Over the last eighteen months, Wellbridge has grown into his ducal magnificence in front of the readers of the Bookshop and its predecessor the inn. Still a rogue in many ways, he is a devoted husband and father. For Aldridge, marriage is still in his future. The inn party gave me the story that was the kernel around which I built A Baron for Becky, but Aldridge did not (in that book) end up with the girl. He won’t find himself a wife until at least 2017 in real world time, and 1815 in his own.

Lady Sarah Grenford

Lady Sarah Grenford, daughter of the Duke of Haverford

But when he does, what will happen? A casual comment about what reformed rakes might be like as fathers led us to decide their approach to daughters might be very different to their approach to sons! And thus was born the idea for a vignette. Or perhaps a short story.

What if Aldridge, now the Duke of Haverford, has a daughter he adores? And what if he and his best friend would dearly love to see their children make a match of it? And what if Wellbridge’s son is a rake after the pattern of his father, and the pride of the two older retrobates’ he… Perhaps the word I am looking for is ‘loins’ rather than ‘hearts’.

We decided to write a scenario about the two fathers finding their offspring in a compromising situation, and we did. We wrote the scenario. Then we wrote what came next. Then we wrote a bit of backstory. We gave our hero a title and a nickname, and wrote a scene set in his infancy when he was a baby, and earned both from the king.

David 'Toad' Northope, Marquess of Abersham and heir to the Duke of Wellbridge

David ‘Toad’ Northope, Marquess of Abersham and heir to the Duke of Wellbridge

It wasn’t long before we decided we had a novella, and a novella in the romance genre means a happy ever after ending. So our heroine needed to grow out of being a spoiled brat who always wanted her own way, and our hero needed to find out that being a rake hurts people (including the girl he loves) as well as that only one woman would do for him.

We couldn’t do that in a novella, as it turned out. Never Kiss a Toad, by Jude Knight and Mariana Gabrielle is a novel, more than three quarters written (though much of it is still in FaceBook thread mode), and currently 110,000 words plus. We have just started publishing it on Wattpad, a thousand or so words at a time.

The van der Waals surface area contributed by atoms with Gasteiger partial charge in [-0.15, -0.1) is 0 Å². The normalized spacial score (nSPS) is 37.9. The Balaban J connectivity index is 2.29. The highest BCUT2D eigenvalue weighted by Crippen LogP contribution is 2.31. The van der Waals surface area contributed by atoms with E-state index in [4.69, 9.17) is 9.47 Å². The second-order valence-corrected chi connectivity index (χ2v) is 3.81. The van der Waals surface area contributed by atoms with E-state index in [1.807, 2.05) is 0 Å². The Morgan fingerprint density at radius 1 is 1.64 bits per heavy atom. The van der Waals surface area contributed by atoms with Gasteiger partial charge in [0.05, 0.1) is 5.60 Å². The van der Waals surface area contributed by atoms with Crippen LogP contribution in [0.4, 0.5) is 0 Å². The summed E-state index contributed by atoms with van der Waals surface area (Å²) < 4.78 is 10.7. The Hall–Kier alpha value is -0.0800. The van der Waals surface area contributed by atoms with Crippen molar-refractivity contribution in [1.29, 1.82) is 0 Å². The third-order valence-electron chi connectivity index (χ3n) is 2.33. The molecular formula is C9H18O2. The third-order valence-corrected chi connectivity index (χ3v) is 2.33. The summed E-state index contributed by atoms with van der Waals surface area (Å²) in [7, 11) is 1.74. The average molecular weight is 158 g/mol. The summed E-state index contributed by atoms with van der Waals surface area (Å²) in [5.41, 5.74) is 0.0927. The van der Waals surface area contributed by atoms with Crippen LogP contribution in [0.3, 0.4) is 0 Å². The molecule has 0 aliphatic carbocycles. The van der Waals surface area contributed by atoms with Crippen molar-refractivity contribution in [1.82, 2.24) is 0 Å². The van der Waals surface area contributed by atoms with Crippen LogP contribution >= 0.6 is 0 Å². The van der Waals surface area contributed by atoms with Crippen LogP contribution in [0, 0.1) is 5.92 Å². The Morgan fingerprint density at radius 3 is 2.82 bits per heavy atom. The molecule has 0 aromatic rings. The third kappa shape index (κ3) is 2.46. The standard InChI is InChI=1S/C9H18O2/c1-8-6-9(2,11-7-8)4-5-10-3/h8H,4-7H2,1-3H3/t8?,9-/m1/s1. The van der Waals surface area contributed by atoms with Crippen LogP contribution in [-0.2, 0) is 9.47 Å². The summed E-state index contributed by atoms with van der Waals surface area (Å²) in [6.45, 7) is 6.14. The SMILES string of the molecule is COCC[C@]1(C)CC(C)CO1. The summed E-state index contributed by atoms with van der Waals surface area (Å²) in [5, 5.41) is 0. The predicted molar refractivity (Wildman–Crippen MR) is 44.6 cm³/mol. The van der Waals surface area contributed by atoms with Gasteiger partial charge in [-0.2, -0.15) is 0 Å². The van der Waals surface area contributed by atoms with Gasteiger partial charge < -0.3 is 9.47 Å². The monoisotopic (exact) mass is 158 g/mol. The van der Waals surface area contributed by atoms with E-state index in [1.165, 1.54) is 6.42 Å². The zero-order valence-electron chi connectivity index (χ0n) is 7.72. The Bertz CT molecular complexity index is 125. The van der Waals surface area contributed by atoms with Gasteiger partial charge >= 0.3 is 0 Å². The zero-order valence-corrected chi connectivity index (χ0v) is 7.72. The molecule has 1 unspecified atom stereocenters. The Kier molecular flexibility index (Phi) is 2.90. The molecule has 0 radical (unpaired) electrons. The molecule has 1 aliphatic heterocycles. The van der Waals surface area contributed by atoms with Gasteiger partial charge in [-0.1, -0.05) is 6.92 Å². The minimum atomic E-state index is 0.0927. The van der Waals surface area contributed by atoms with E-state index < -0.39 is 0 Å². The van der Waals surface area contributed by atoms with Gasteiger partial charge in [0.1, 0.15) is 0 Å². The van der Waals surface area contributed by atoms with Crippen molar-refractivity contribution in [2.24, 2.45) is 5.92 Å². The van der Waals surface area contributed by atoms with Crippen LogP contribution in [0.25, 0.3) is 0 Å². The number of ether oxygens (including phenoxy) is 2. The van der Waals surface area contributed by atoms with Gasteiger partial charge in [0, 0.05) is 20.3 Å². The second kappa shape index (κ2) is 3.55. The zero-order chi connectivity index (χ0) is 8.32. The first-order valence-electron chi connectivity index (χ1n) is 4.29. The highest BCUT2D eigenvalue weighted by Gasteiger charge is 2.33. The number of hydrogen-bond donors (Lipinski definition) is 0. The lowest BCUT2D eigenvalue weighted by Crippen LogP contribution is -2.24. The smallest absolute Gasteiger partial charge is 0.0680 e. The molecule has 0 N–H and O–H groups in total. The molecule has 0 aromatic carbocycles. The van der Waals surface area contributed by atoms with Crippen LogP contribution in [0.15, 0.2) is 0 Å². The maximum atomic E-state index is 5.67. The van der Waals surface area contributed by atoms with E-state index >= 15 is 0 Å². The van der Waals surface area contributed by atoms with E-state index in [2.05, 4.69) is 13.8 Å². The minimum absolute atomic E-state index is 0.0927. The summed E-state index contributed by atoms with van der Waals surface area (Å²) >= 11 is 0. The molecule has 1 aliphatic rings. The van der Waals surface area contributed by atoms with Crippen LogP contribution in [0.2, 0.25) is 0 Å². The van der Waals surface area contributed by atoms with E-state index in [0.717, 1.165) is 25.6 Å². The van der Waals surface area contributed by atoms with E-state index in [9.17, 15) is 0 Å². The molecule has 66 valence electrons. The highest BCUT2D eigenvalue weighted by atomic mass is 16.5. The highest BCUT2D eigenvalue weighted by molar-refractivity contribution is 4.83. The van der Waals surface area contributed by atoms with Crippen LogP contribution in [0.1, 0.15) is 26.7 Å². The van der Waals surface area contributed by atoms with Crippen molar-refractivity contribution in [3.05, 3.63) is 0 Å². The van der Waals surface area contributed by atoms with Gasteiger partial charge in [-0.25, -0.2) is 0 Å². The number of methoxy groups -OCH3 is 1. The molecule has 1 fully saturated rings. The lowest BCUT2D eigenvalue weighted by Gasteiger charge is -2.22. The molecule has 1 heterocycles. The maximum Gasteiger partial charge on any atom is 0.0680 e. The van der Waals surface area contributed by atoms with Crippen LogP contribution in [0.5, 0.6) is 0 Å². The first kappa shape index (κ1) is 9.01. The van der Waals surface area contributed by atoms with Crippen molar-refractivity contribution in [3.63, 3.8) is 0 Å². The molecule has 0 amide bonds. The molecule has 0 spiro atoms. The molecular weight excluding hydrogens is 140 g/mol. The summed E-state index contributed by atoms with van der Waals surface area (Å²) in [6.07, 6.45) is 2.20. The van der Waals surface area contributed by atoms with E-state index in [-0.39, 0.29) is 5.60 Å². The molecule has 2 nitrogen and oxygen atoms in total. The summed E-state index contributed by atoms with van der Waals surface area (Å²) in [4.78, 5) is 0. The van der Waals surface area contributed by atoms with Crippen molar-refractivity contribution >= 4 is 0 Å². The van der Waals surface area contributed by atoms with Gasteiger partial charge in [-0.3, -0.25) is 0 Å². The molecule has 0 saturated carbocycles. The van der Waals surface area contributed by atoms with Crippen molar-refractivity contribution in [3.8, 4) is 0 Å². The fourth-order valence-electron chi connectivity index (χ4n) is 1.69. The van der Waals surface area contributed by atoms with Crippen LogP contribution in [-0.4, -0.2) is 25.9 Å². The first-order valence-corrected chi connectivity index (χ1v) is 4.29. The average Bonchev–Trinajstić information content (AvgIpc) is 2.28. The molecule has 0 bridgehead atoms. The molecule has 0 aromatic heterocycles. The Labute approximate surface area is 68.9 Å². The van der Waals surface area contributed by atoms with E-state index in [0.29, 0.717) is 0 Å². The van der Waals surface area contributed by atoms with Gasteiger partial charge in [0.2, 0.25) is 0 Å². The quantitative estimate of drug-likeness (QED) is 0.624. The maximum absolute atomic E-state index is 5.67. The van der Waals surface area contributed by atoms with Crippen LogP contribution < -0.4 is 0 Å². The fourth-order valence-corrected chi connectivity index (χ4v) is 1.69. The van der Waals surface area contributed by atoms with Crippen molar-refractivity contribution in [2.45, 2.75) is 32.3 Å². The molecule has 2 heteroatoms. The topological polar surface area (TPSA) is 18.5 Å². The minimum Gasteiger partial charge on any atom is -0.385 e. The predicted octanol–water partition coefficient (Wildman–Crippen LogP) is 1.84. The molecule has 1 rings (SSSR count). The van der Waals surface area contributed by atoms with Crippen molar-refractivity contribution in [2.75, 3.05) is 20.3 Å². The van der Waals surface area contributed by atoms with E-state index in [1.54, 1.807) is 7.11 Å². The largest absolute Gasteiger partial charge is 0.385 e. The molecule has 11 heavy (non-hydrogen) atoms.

Long before we’ve completed the book on Wattpad, it’ll be available as a novel at our usual retailers, but probably not until next year. So why not join us on Wattpad, find out the fate of Toad and Sal, and have your say as the story grows?

Find Never Kiss a Toad on Jude Knight’s Wattpad

Find Never Kiss a Toad on Mariana Gabrielle’s Wattpad

(We’ll be taking it in turns to post, so follow us both to get a part per week.)


Scandal and gossip on WIP Wednesday

VFS109732 Ladies Gossiping at the Opera (oil on canvas) by Barnard, Frederick (1846-1896) (attr. to) oil on canvas 39.3x37.4 Private Collection English, out of copyright

Ladies Gossiping at the Opera (oil on canvas) by Barnard, Frederick (1846-1896) 

One useful trope in the historic romance writer’s arsenal is scandal. In the highly structured societies many of us write about, social censure was a powerful sanction. It could ruin lives—not just the lives of the women gossiped about, and occasionally even the men, but also those of their families.

Have you used scandal, or the threat of scandal, as a plot point? Share a bit with us, if you would, in the comments.

Here’s mine, from A Raging Madness.

When Alex finished, Lord Henry turned to Ella. “You have shown exemplary courage, Lady Melville. Thank you for what you did for Alex. This family owes you more that we can ever repay. What are your plans? You may call on our help for anything you need. ”

Ella blushed. “Alex helped me first, my lord. He saved my life, I believe, and certainly my sanity. But I would be deeply grateful for help. I must work for my living, and I thought perhaps Susan might advise me on how to find an employer? I thought I could nurse, perhaps, or be a companion to someone elderly, as I have been these five years.”

“Oh, but…” Susan began, then fell quiet, her eyes sliding to Alex.

Lord Henry frowned. “There may be a more immediate problem, Ella. May I call you ‘Ella’, as my children do? You saved my son’s life and so I quite feel you are part of the family, my dear.”

Ella nodded her agreement, lost for words. The man was the son of an earl, and a brigadier general, and he wanted to include her in his family?

“I have met your brother-in-law, I am sorry to say. He is here in London, and he called on me to demand that I tell him the whereabouts of my son.”

“Edwin is here?” Ella said at the same time as Alex said, his mouth curving in a predatory grin, “I would be delighted to meet with Braxton, the hell-spawned bastard.”

At Lord Henry’s raised eyebrow, he muttered an apology, which Susan ignored, saying, “Braxton? You are Braxton’s mad sister!” She patted Ella’s hand again. “Not that you are, of course, I do not mean that. I mean Braxton and his wife have been spouting that story all over town. That their sister is not in her right mind, and that she has been abducted by a…” She trailed off. “Oh dear.”

“Yes,” Lord Henry murmured. “That is the problem.”


Some like it hot, on WIP Wednesday

Some like their romance hot. Some prefer as few flames as possible and skim over the grubby bits. Some like the warmth so mild that it’s hard to believe the couple are more than just good friends.